Financial outcomes are narratively gripping - but far less likely to create a future impact.


Your Dashboard Functionality Is Designed by IT

Dashboards fulfilled by IT without business input are almost guaranteed to fail. When IT "knows what the business needs," and they often insist they do, their attempts to structure meaningful - and actionable - information are doomed from the start. Even a few targeted questions shaped by the business will be more likely to create value.

While IT generally knows the data better than the business, they don't know the business better than the business. The best way to help your IT team understand what they don't understand is to ask them how the business should respond to the information.

IT may know the data, but they don't generally know what to do about it. This is a tell-tale clue that the data IT is including is historical rather than actionable, investigative rather than actionable.


Your Dashboard Was Created from a CEO's Back-of-Envelope Wish List

Too often a CEO's list of desired metric is a response to the historical problem, to areas where an executive was previously blindsided or has no visibility into an emerging problem. The requirements are often generated with little thought or in a quick exploratory meeting. Little time is spent because the target metrics appear self-evident to the executive.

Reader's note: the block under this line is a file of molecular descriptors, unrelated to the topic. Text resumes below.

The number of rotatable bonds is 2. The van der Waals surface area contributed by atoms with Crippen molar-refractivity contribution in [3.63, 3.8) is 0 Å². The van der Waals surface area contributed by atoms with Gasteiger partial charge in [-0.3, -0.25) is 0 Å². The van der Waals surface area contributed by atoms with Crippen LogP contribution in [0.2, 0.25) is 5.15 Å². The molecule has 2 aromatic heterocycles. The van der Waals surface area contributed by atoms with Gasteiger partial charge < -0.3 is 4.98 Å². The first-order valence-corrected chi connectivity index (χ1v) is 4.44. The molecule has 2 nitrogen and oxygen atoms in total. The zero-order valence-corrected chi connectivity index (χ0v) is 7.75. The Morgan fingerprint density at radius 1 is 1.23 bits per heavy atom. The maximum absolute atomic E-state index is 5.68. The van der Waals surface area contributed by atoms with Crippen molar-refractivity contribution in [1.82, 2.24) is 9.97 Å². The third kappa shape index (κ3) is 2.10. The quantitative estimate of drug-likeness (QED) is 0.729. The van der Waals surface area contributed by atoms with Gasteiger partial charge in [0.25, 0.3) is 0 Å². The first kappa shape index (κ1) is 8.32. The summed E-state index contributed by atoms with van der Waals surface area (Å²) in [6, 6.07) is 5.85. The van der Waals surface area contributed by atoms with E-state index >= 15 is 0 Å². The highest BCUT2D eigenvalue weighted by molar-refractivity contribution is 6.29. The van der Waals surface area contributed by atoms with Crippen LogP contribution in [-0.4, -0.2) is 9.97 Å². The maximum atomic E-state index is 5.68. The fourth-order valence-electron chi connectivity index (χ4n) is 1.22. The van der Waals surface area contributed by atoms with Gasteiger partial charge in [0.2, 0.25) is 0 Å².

These back-of-envelope collections of metrics often focus on hindsight questions. They rarely address forward-facing strategic imperatives - because the latter aren't intuitive and take deeper investigation. Unfortunately, true "vital sign" KPIs require thoughtful inquiry to identify.

"I'll make a list of what I need and send it to you," is a warning shot across the bow.


Your Dashboard Is Cluttered and Overwhelming

To show everything is to show nothing. The more complicated the visualization, the more time it takes an individual to learn to navigate it. The designer of the interface may understand its layout, but the potential versatility and value of the data are offset by user overwhelm.

Most users will never make this initial hurdle. They just won't use it because it's intimidating - and it can be difficult to admit this. This is true even if everything they asked for is where they asked for it. The ability to view data from a multitude of perspectives can be confused for the ability to answer one strategic question clearly.

At the end of the day, your CEO doesn't need a database navigation tool; they need simple, digestible and actionable insight.

To learn more about how to make your dashboard development a win for the business, read our Definitive Guide to CEO Dashboards.

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Topics: KPI, Dashboard

Adam Nathan

Written by Adam Nathan

Adam has been called "the John Ive of business simplification." He brings twenty years of experience helping business and non-profit leaders drive value with actionable insights. As a long-time business owner and CEO himself, he understands that creating value from information is never a given and that creating a data driven culture is a learned skill.